There are a great many bands and artists out there who, for one reason or another, have yet to enjoy the kind of widespread attention their music merits. Skyhook are one of these bands and their latest album, At the Stringsmith’s Forge, is an attention-grabbing collection of favourites that feature in their live shows, given a studio makeover, and presented in a collection that must surely result in some wider recognition.
Skyhook are Cath James, Martin Harwood and Eoin Teather. Together they deploy a brace of fiddles and guitar combination that can take your breath away, to deliver their own songs and tunes along with traditional and contemporary fayre from Scotland, Ireland and Cape Breton. Their eponymous 2008 debut album offered the best of a band that had been wowing audiences since 2005.
At the Stringsmith’s Forge is their second release and takes its name from the workers in South Yorkshire’s medieval iron forges who operated the water-powered hammers. In addition to fiddle and guitar; Cath, Martin and Eoin add viola, bouzouki and vocals to the album and have been joined in the studio by Andy Seward in the producer’s chair and on double bass, Ciarán Boyle playing bodhran and Sue Cain on backing vocals.
The opening set, Snowing Up the Hill, is immediately enlivening, and typical of the warm, appealing style for which Skyhook are best loved. Miller Of Drone has been variously attributed to Nathaniel Gow and James Scott Skinner, but sings straight out of Perthshire whatever its origins. It’s followed by two tunes from Cath James that should be enough to tempt anyone to the dance floor.
These sets of tunes form the back bone of the album and are delivered with a, seemingly, effortless precision and professionalism that makes every one a thing of joy and wonder:
Caber Feidh includes a pair of reels from the late Jerry Holland of Cape Breton, a sensational outing for the fiddle pairing of Cath and Martin, with Eoin’s bouzouki providing the flawless structure. In One Brown Trout, three tunes by Cath bring a wedding celebration, some fine fishing and, in Stringsmith’s Reel, the skill of the eponymous craftsmen.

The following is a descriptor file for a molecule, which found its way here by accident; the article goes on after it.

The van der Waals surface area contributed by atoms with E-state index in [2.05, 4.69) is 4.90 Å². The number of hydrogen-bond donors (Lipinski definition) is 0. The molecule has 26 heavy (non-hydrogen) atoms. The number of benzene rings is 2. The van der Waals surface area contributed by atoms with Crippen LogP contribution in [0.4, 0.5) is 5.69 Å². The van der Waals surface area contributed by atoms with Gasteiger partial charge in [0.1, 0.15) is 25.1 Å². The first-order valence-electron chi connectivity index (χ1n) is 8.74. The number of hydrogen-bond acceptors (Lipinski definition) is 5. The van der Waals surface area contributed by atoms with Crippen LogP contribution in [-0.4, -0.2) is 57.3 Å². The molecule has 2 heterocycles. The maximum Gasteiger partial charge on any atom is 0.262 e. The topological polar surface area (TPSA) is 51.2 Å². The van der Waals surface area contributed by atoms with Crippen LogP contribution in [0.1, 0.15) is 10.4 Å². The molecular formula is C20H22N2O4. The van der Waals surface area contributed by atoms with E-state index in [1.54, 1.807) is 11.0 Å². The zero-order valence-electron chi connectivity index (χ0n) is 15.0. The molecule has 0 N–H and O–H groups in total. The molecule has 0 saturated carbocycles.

It’s not all fire and fury of course. Eoin sings a clear and spine-tingling Bonny Light Horseman in memory of Sheffield’s Hugh Waller. With Cath’s viola in plaintive response, this can take a proud place among the countless renditions of this immensely popular song. Later, Eoin sings Bill Staines’ wedding celebration, Roseville Fair, with passion and joy in a number that Skyhook’s live audiences have been enjoying for some time. The reel on the end, Kissing is the Best of A’, is a perfect choice for a wedding reel.
Indeed, as well as a compelling vocal ability, Eoin seems to have an endless capacity for fascinating arrangements – Taylor Ryan takes a Cape Breton reel on a short, gentle stroll for just under two minutes of stringed serenity. And instrumental arrangements, whether of their own music or from traditional and contemporary sources, seem to be the strongest of the many impressive strings to Skyhook’s bow.
Bothy Reels is a fantastic set that make the most of Cath & Martin’s fiddle pairing. Celebrating, and written in, bothies in the West of Scotland this set’s as lively and refreshing as a coastal breeze. Featuring masterful bodhran from Ciarán Boyle. In a fitting follow-up, New Year’s Day brings more coastal inspiration. Opening with a rich cocktail of viola/bass/bouzouki for a hangover cure, and closing with a bright and breezy return to the waters off Ardnamurchan (and who wouldn’t!).
Ciarán makes a few welcome appearances on the album; in the opening jig for Tom’s Thumb he sets a pace to stir the soul and that soaring, joyful fiddle pairing once again lifts the heart.
In Skyhook’s return to the scene, At the Stringsmith’s Forge, we’re treated once again to a musical collection that delights the listener and generously rewards their attention. A selection of the very finest reels, jigs, strathspeys and songs from both sides of the Atlantic, delivered through musicianship of the highest standard and given arrangements that result in a sound as rich and authentic as anything you’ll find on offer. Go on, treat yourself!
Review by: Neil McFadyen
At the Stringsmith’s Forge is Out Now, order direct from: http://www.skyhookmusic.com/